There are other matters to be considered in relation to this amendment. One of the most important is that it proposes that the benefits which are payable under an order of this kind would not be subject to the provisions of Part XIV of the Income and Corporation Taxes Act. That is an important part of the amendment. Certainly, it raises a technical question, but it is not a small
There are fundamental issues in relation to this matter which I have sought to mention in respect of divorcing couples, particularly as this is a family law Bill. I want the Committee to understand that. I shall not go into them, but there are other fundamental issues about the tax regime which will apply to withdrawn or divided pensions. As an example, let me take the case of the husband, who is the earner and has the pension, and his wife who is not in employment. The regime applying to what she receives would not be the ordinary employee regime. The rules of the pension schemes are extremely complicated and there is a lot of policy involved. One would need to look very closely at what the policy should be in regard to these new types of pension scheme which are related to but not the same as the provisions relating to employee pension schemes.
There are also questions relating to where the pension fund is situated, particularly perhaps, so far as I am concerned, trust funds that are situated in Scotland. There are various matters of that kind which have to be considered.
I wanted to make that particular consideration clear to the Committee because it is relevant to concerns that some Members have expressed in relation to these proposals. Therefore, I suggest to the Committee that we should consider this amendment carefully. I should wish to have it considered carefully and sympathetically. Personally, I understand well that the Committee would like to see something along these lines carried into law. I should not like the Committee so to act without fully appreciating the point which I made earlier. I have now sought to discharge my responsibility in that connection. I have at least tried to make the point clear to the Committee.
In the light of the discussion, I should certainly wish to consider sympathetically this series of amendments, with the proviso that I believe that there are a great number of quite difficult questions associated with this matter that we would have to consider and try to resolve. I feel that their resolution would be likely to take a little time.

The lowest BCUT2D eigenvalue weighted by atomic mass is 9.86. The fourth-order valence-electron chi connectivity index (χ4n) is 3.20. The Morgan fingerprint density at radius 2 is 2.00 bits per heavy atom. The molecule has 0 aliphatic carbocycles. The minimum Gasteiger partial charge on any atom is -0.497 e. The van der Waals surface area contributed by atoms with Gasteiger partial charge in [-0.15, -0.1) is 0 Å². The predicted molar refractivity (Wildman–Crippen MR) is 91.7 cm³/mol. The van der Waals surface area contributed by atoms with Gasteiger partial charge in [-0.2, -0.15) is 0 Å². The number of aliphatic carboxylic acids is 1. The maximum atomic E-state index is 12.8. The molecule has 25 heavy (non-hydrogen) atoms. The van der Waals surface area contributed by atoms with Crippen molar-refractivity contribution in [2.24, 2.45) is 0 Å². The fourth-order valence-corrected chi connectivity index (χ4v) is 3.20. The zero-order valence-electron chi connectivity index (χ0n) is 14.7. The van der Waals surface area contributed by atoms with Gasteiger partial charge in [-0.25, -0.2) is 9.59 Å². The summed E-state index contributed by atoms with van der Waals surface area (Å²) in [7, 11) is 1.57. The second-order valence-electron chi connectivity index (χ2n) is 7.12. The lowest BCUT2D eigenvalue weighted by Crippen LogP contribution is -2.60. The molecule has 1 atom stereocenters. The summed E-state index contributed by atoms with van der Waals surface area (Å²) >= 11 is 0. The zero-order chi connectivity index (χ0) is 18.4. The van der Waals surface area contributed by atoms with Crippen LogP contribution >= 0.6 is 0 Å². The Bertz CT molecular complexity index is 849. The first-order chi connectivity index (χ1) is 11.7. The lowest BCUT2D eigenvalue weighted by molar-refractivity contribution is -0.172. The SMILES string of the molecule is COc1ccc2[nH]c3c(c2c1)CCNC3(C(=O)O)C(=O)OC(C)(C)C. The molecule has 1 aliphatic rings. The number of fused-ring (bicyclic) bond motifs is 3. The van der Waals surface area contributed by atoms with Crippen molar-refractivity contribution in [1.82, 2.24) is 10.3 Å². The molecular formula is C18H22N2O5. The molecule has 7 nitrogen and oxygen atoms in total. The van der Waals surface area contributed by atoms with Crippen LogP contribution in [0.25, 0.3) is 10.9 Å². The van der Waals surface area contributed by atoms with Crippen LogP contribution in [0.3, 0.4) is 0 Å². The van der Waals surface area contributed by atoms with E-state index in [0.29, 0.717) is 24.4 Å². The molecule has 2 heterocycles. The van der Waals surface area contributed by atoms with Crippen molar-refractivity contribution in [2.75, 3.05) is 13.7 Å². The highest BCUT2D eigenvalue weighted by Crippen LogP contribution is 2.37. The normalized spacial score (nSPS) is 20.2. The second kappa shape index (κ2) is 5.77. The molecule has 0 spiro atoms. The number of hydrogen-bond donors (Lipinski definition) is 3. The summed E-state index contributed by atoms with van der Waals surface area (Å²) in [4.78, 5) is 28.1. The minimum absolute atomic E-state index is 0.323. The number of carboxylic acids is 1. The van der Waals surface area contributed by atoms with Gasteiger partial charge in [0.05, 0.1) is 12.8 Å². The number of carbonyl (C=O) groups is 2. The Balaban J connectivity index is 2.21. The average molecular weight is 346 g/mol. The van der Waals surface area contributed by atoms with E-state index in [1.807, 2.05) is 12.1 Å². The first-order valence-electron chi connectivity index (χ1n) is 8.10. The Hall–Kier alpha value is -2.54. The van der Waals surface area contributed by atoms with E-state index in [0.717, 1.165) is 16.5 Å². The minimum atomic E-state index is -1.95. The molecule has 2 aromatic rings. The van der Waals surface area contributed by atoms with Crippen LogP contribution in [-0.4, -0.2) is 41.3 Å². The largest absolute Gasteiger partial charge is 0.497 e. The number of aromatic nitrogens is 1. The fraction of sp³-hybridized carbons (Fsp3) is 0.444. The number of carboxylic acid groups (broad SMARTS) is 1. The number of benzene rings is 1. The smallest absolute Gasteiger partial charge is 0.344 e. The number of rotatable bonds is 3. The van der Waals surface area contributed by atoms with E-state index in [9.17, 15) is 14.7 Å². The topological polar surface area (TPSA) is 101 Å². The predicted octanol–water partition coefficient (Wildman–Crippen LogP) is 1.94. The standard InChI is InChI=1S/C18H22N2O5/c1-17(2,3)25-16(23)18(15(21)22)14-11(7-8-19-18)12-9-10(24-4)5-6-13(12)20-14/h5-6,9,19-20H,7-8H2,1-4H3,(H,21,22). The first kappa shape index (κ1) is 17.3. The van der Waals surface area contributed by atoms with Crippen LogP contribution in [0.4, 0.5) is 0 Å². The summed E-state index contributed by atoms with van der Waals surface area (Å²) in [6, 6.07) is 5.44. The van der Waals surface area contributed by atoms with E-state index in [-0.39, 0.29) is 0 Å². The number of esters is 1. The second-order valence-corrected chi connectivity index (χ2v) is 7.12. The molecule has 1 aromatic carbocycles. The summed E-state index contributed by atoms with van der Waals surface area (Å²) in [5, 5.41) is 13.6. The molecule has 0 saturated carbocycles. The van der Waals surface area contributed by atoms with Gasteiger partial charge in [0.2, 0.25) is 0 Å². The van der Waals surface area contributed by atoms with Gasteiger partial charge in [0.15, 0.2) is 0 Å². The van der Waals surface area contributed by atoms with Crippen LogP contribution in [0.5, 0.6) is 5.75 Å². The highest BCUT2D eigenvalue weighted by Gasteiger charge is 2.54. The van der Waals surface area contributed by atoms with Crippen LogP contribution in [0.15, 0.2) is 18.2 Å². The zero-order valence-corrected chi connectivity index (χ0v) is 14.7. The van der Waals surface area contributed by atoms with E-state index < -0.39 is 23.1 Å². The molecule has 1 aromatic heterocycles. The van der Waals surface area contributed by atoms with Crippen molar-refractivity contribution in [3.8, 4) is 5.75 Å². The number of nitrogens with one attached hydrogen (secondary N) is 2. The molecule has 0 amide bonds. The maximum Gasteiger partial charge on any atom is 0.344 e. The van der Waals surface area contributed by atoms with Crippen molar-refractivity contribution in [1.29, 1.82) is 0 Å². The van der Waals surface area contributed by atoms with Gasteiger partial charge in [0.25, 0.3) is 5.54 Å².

Lord Mishcon: I hope the noble and learned Lord will forgive me for submitting a very humble suggestion for his consideration. At present this Bill operates, as regards divorce, based on a declaration that the marriage has irretrievably broken down. If that were made the subject of a statutory declaration, would not the party that the noble and learned Lord is thinking about, who is merely trying to get a divorce in order to pay less income tax, be guilty of perjury if they made the statutory declaration that the marriage had irretrievably broken down?
Earl Russell: I am most grateful to the noble and learned Lord for the concluding words of his speech. I have admired him for many things, although it has never previously occurred to me to compare him to Cleopatra, but on this occasion he has truly shown an "infinite variety". The noble and learned Lord has never surprised me quite so much as he has this afternoon.
I recall a long series of exchanges with the noble and learned Lord in 1991 as regards the benefit penalty in the Child Support Bill. His argument implied that he believed that people breaking up marriages, when considering whether to name the father of their children, would act on a strictly economic calculation. I thought that that would not happen. I believe that events have shown that I was right. If people acted on a strictly economic calculation most of us would not get married. There are limits to complete, dogmatic, economic theory.
Were anyone to consider such a proposal it would have a very severe and detrimental effect on their own marriage. When I left home this morning I was happily married. Were I to decide now to take advantage of the noble and learned Lord's suggestion, and organise a divorce for financial benefit, I believe that when I reach home tonight my marriage would have irretrievably broken down, in which case I would be unwittingly telling the truth.
The noble and learned Lord's argument cuts equally seriously against the reduction in the married couple's allowance--a point with which we on these Benches agree. That also has the effect of creating an incentive to be apart in order to have two personal allowances. If the Government and the Treasury were taking the noble and learned Lord's argument seriously they would not have done what they have about the married couple's allowance.